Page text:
--Yet Leonard has been so much better at other times. For stretches of four and five rounds tonight, he missed Benitez as often as he hit him. Rather than fault Leonard for that, though, Dundee praised Benitez, saying, "That guy's difficult to hit. Nobody's ever hit him the way Ray did tonight."
Three times tonight, Leonard had the champion in trouble. But only the referee could stop Benitez, who worked the last nine rounds with a cut near his forehead hairline that dripped blood between his eyes. Only the referee could stop Benitez, who from the moment he stepped into the ring showed he was unintimidated by America's sweetheart fighter, Sailin' Sugar, the Olympic hero.
Leonard's entrance into a ring is a piece of show biz. He comes in a shining white robe with red tassles at his shoetops. They play over the arena public address system his theme song, "Sugar Ray." The fighter bows to all four points of the compass and he dances to and fro, looking ever so pretty.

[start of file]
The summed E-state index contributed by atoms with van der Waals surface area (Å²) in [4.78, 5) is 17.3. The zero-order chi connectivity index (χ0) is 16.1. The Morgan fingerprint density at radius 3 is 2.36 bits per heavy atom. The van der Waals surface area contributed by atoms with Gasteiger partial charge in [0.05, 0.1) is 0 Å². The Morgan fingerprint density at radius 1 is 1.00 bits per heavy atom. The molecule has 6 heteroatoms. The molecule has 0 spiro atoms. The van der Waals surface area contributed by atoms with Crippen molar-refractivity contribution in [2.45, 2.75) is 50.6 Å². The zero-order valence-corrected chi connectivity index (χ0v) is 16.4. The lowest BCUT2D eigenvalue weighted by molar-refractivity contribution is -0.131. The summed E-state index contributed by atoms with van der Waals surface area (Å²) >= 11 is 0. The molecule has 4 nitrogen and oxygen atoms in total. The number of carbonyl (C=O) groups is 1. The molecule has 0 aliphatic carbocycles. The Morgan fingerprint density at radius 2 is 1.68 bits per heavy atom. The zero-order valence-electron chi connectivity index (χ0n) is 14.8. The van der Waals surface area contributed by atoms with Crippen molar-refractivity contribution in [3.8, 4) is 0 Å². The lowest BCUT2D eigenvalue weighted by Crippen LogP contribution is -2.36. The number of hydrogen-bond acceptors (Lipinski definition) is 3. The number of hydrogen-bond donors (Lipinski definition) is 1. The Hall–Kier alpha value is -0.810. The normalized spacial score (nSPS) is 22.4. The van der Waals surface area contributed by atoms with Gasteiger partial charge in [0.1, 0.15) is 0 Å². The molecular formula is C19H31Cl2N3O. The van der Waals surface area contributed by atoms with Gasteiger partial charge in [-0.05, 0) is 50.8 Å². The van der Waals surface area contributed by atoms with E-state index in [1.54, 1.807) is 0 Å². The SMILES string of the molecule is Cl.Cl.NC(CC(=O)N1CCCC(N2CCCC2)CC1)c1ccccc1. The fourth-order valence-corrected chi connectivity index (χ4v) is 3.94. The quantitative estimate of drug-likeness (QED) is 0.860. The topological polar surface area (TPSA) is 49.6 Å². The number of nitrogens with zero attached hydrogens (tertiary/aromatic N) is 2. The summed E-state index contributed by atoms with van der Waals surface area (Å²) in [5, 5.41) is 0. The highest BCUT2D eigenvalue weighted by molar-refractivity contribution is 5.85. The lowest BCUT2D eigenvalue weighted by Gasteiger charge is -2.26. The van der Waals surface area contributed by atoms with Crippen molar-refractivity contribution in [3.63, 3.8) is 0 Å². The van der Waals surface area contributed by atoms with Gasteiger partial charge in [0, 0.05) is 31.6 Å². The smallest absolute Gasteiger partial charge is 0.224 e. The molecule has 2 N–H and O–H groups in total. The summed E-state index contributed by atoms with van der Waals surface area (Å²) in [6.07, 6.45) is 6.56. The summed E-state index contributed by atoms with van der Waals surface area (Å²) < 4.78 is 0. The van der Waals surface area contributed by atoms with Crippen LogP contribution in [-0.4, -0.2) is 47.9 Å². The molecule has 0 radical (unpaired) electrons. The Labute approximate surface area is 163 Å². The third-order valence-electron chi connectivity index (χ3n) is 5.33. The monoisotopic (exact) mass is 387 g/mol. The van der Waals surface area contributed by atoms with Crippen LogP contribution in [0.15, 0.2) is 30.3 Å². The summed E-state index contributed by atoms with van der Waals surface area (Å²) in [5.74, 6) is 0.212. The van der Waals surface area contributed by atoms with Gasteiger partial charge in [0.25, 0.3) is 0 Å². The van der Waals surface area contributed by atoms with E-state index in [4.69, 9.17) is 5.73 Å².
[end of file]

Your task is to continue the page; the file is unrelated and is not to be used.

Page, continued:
And here came Wilfred Benitez. He sought out Leonard, interrupting his little dance. Benitez stood stock-still, hands at his side, his eyes following Leonard until they forced Leonard to come to a stop, too. Nose to nose, they glared. No one blinked. The referee moved them apart.
They traded occasional glares after that, at a round's end, as if so much playground psyching could make a difference. It didn't, and by round eight, when Benitez had weathered an early storm of Leonard, the fighters patted each other's fanny at the bell. They were warriors locked in honorable combat now.
So serious were they be then, in fact, that when Leonard did the fight's only bit of Ali comedy -- faking a windmill uppercut while caught in a clinch -- many of the 4,700 customers at the Caesars Palace Sports Pavilion booed the Sugarman.
The glares turned to an admiring wink after the 11th round. In that round, Leonard had Benitez in six tons of trouble, captured in a corner and unable to protect himself. But Leonard couldn't put him down and when the bell rang, Leonard winked at Benitez as if to say, "You didn't get to be the champ by quitting, my man. Nice going."